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All the methods and tips you need to make perfect steak, each and every time.
As someone who has spent my whole life in the greater Philadelphia area, I'm most content when there's a big, greasy Philly cheesesteak sandwich full of thinly shaved steak, sweet onions, and melted cheese in front of me. So much so that when I'm not frequenting local cheesesteak joints,* I'm dreaming up new ways to incorporate those components into all sorts of other things. I've made cheesesteak potato skins, cheesesteak calzones, and cheesesteak stuffed mushrooms that were positively overflowing. But my favorite of them all was cheesesteak pierogi.
* If you're in Philly, be sure to check out our guide to the best cheesesteak sandwiches.
It's a creation that takes many cues from classic cheesesteak cookery, but I've made some tweaks here and there. For instance, instead of quickly frying the onions, which is how most cheesesteak shops do it, I slowly cook the alliums so that they caramelize, bringing out much more of their sweetness. Half of them go into the filling, the other half are added as a topping later.
The steak, on the other hand, does follow cheesesteak canon: It's sliced very thinly and cooked quickly over high heat. If it takes more than a minute to cook through, then the steak is too thick. Freezing the steak first can help you get thinner slices, though you can also just ask the butcher or the meat cutter at your local grocery store to shave it for you.
And just like for a good cheesesteak, I chop the meat after cooking to make sure there are no large pieces—a step that is arguably even more important for a dumpling filling. To finish the filling, I just mix together the chopped cooked meat, onions, and a mixture of shredded provolone and mozzarella, which together give a great combination of both flavor and gooey meltiness. If you're a purist, you can omit the mozzarella and just use extra provolone in its place. I'm not wedded to that level of tradition, but I put my foot down with Cheez Whiz: It's a no-go here.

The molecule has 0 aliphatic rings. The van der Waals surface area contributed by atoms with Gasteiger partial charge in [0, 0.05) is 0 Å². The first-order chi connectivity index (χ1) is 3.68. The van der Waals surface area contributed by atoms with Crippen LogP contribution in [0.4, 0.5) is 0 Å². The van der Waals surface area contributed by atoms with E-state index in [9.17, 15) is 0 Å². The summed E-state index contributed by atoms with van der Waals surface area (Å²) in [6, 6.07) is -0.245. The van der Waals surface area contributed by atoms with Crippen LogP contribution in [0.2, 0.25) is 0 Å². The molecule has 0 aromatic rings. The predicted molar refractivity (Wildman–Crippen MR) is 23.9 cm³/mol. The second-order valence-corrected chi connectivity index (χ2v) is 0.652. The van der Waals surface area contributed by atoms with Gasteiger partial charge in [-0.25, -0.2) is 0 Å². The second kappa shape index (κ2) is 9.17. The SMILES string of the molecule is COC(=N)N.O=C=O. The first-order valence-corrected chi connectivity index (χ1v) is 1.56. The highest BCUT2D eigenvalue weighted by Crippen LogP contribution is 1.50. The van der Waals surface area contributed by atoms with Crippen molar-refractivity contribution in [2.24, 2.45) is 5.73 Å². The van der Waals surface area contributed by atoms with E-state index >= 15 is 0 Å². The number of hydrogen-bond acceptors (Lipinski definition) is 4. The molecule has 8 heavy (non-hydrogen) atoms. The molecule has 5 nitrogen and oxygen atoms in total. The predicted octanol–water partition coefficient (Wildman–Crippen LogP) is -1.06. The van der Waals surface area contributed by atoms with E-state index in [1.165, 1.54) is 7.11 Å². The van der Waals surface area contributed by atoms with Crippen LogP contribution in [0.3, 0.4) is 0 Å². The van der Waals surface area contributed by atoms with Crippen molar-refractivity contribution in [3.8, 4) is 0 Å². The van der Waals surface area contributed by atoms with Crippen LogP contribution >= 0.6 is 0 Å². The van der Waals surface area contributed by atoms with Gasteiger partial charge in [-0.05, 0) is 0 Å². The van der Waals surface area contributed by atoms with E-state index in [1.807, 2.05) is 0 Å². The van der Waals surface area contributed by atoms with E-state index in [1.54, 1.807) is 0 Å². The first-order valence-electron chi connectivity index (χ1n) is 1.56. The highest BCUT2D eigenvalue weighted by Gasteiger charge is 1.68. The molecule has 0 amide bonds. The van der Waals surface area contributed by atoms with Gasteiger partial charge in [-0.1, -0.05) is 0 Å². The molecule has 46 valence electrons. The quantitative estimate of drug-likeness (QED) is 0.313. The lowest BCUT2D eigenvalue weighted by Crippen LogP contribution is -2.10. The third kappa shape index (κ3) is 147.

As for the dough, I take a trick from the Pittsburgh-style pierogi rulebook by adding sour cream to it. While it may not be the traditional way pierogi dough is prepared in Poland, the sour cream improves the dough's texture, making it more tender and helping prevent it from cracking or breaking when being rolled out.
I roll dough out, cut it into 3-inch circles, then place the filling in the center of each round. I brush the edges with water, folding each in half and pinching the seams together to seal. Use a fork to make decorative indentations along the edges.
At this point, they can be frozen and saved for easy meals and snacks, or you can go straight to cooking them for dinner.
To cook the pierogi, they first have to be briefly boiled. After a few minutes of gentle boiling, I drain them and then cook them in butter until browned. Just before they're done, I toss in the reserved caramelized onions to heat them through.
Bite into one to reveal a pocket of juicy steak and sweet onions coated with melted cheese. I'm pretty sure even the most devoted cheesesteak enthusiast will approve.
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